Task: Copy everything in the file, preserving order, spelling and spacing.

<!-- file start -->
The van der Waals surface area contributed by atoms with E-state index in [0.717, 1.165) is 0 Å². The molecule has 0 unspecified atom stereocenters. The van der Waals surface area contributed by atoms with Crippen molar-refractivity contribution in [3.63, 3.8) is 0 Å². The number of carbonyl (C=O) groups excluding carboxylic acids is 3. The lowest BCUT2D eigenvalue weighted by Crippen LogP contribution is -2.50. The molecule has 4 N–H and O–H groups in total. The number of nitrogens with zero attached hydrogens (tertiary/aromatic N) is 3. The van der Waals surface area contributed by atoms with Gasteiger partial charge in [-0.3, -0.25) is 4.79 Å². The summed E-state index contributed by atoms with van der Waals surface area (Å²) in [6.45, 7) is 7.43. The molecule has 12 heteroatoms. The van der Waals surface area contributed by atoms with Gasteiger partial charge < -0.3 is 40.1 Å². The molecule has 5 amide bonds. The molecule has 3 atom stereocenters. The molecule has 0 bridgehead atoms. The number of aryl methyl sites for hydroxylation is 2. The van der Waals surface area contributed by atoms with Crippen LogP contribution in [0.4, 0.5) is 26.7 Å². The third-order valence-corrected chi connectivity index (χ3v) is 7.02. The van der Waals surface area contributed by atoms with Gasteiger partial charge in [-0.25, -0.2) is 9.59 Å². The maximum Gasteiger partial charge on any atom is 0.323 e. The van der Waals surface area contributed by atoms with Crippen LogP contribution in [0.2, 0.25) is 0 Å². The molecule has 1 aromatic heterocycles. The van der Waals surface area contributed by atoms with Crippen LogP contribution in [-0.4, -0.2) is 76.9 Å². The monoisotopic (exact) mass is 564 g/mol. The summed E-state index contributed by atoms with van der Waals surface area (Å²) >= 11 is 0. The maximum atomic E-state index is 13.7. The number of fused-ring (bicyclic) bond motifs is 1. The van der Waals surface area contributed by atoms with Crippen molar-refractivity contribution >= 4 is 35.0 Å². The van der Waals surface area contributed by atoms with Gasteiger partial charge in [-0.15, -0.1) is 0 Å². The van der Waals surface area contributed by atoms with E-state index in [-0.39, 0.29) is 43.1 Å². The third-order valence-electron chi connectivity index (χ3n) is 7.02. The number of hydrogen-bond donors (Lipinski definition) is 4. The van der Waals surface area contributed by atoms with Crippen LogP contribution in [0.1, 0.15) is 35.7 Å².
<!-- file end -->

The van der Waals surface area contributed by atoms with E-state index in [0.717, 1.165) is 0 Å². The molecule has 0 unspecified atom stereocenters. The van der Waals surface area contributed by atoms with Crippen molar-refractivity contribution in [3.63, 3.8) is 0 Å². The number of carbonyl (C=O) groups excluding carboxylic acids is 3. The lowest BCUT2D eigenvalue weighted by Crippen LogP contribution is -2.50. The molecule has 4 N–H and O–H groups in total. The number of nitrogens with zero attached hydrogens (tertiary/aromatic N) is 3. The van der Waals surface area contributed by atoms with Gasteiger partial charge in [-0.3, -0.25) is 4.79 Å². The summed E-state index contributed by atoms with van der Waals surface area (Å²) in [6.45, 7) is 7.43. The molecule has 12 heteroatoms. The van der Waals surface area contributed by atoms with Gasteiger partial charge < -0.3 is 40.1 Å². The molecule has 5 amide bonds. The molecule has 3 atom stereocenters. The molecule has 0 bridgehead atoms. The number of aryl methyl sites for hydroxylation is 2. The van der Waals surface area contributed by atoms with Crippen LogP contribution in [0.4, 0.5) is 26.7 Å². The third-order valence-corrected chi connectivity index (χ3v) is 7.02. The van der Waals surface area contributed by atoms with Gasteiger partial charge in [-0.25, -0.2) is 9.59 Å². The maximum Gasteiger partial charge on any atom is 0.323 e. The van der Waals surface area contributed by atoms with Crippen LogP contribution in [0.2, 0.25) is 0 Å². The molecule has 1 aromatic heterocycles. The van der Waals surface area contributed by atoms with Crippen LogP contribution in [-0.4, -0.2) is 76.9 Å². The monoisotopic (exact) mass is 564 g/mol. The summed E-state index contributed by atoms with van der Waals surface area (Å²) >= 11 is 0. The maximum atomic E-state index is 13.7. The number of fused-ring (bicyclic) bond motifs is 1. The van der Waals surface area contributed by atoms with Crippen molar-refractivity contribution >= 4 is 35.0 Å². The van der Waals surface area contributed by atoms with Gasteiger partial charge in [-0.15, -0.1) is 0 Å². The van der Waals surface area contributed by atoms with E-state index in [-0.39, 0.29) is 43.1 Å². The third-order valence-electron chi connectivity index (χ3n) is 7.02. The number of hydrogen-bond donors (Lipinski definition) is 4. The van der Waals surface area contributed by atoms with Crippen LogP contribution in [0.1, 0.15) is 35.7 Å².